Salary ranges for the job role types

Skill Type Job Title Salary Range
Legal Lawyer £25,000 – £100,000
Data Analysis Data Scientist £35,000 – £80,000
Administration Executive Officer £20,000 – £30,000
Finance Accountant £25,000 – £70,000
Project Management Project Manager £30,000 – £60,000
Communications Communications Manager £40,000 – £70,000
Human Resources Human Resources Manager £40,000 – £70,000
Parliamentary Procedure Clerk Assistant £40,000 – £50,000



How to negotiate a civil service salary

Negotiating a salary is a very important part of getting the best possible job offer for you.  As the saying goes, ‘if you don’t try you never know’ and more often than not, you can walk away with an increase in salary. Sometimes there is anxiety around negotiating because you feel that they might withdraw the offer.  However, in all my years of experience within the job and career sector this has never happened once. So it’s an anxiety that’s unfounded. When negotiating a civil service salary it’s important to remember three important steps.

  1.  Your reasoning for why you deserve a higher salary this means comparing it to market rate, it means comparing it with regards to your current salary.  Also taking into account your years of experience and why it equates to a higher salary.
  2. Negotiate on the package. If you feel that you’re not getting enough benefits seek to have that re-compensated through an increase in salary. For example in your previous job might have had a car allowance and although your new job in the MoD is giving you a travel allowance so that you can go on the train for cheaper, it still doesn’t equate to the amount that you were getting with the company car.
  3.  Is to stay strong. Put your proposition forward and hold your nerve and wait for them to get back to you. Give it two to three days  and then email them as a follow-up if they haven’t got back to you just to give them a nudge.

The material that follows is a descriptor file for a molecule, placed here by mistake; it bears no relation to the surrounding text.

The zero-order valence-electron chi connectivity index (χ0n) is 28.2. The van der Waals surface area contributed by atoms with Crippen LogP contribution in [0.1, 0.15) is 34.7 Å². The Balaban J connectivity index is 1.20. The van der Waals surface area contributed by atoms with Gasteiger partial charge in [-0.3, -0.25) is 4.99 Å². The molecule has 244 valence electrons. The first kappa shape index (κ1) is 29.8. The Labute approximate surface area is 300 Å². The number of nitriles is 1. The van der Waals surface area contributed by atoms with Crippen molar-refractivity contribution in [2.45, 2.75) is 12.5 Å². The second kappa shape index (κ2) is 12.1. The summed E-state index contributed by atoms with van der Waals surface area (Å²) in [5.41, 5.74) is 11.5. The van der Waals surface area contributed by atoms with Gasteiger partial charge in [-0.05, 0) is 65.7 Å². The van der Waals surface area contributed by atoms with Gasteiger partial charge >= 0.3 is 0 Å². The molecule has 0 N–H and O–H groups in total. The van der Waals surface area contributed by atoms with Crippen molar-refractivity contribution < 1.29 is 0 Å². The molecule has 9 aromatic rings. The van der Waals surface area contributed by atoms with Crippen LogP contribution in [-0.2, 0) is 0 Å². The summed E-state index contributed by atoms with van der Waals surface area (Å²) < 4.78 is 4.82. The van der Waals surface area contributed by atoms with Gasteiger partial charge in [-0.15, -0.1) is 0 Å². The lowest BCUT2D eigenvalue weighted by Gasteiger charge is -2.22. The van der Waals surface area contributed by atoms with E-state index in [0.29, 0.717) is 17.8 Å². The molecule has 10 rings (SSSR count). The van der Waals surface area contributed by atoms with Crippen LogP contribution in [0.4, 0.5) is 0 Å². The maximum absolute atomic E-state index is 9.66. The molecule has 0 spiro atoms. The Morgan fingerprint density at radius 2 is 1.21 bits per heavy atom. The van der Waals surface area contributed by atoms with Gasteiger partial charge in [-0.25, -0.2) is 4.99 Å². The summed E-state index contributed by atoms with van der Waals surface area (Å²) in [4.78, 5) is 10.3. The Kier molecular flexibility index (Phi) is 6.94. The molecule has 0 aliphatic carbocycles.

If you want to learn in more depth on how to negotiate a salary offer I would really suggest  that you read more of our articles.


What is the average civil service salary?

The average UK civil service salary ranges between £28,000 – £30,000 depending on the region.  Regions such as London will  have a higher salary due to London weighing.  As of 2020 the exact UK average civil service salary was listed by the office of national statistics as £29,900. 


Who sets civil service pay and how?

Public sector and civil service pay is set by the  government  such as the cabinet office in partnership with the treasury.  This process is regularly reviewed after two to three years, however there is no guarantee that after the review there will be an increase in the  civil service salary or pay.  However, usually various matrices and indicators are used to decide  what they feel is the optimal pay, this includes cost of living, rate of inflation and market rate. 

The truth is if you’re going to work in the civil service the main objective should be a sense of service to the country and stability in the job.  However, in the overall job market the Civil Service wouldn’t necessarily be up there as  offering the highest most competitive salaries within the job market.  The quickest and most effective way to earn more within the Civil Service is to move jobs across the departments and offices every two years.  Of course to be able to do this you would need to really refine your interviewing skills and really prepare for civil service interview questions and answers so that you are primed and ready to win the interview.

Farhan Raja

I'm Farhan, the Founder and Coach at, one of the world’s leading Career and interview Coaching specialists. Bringing over a decade of industry experience and a passion for guiding individuals in their career journeys. As an Interview and Career Coach, I've authored the eBook '10 Simple Steps to CV & Resume Success,' directed a leading UK CV writing specialist, and pioneered the iPREP interview coaching methodology.

My career and interview coaching has spanned over 10 years across diverse industries, from IT giants like Google and Microsoft to vital sectors like Civil Service & NHS, Pharma, Finance, Engineering, Automotive, Construction, Logistics, Banking, and Management Consulting. I've had the privilege of assisting professionals in presenting their best selves, and targeting roles at renowned companies like Amazon, GSK, EY, Shell, Rolls Royce and more.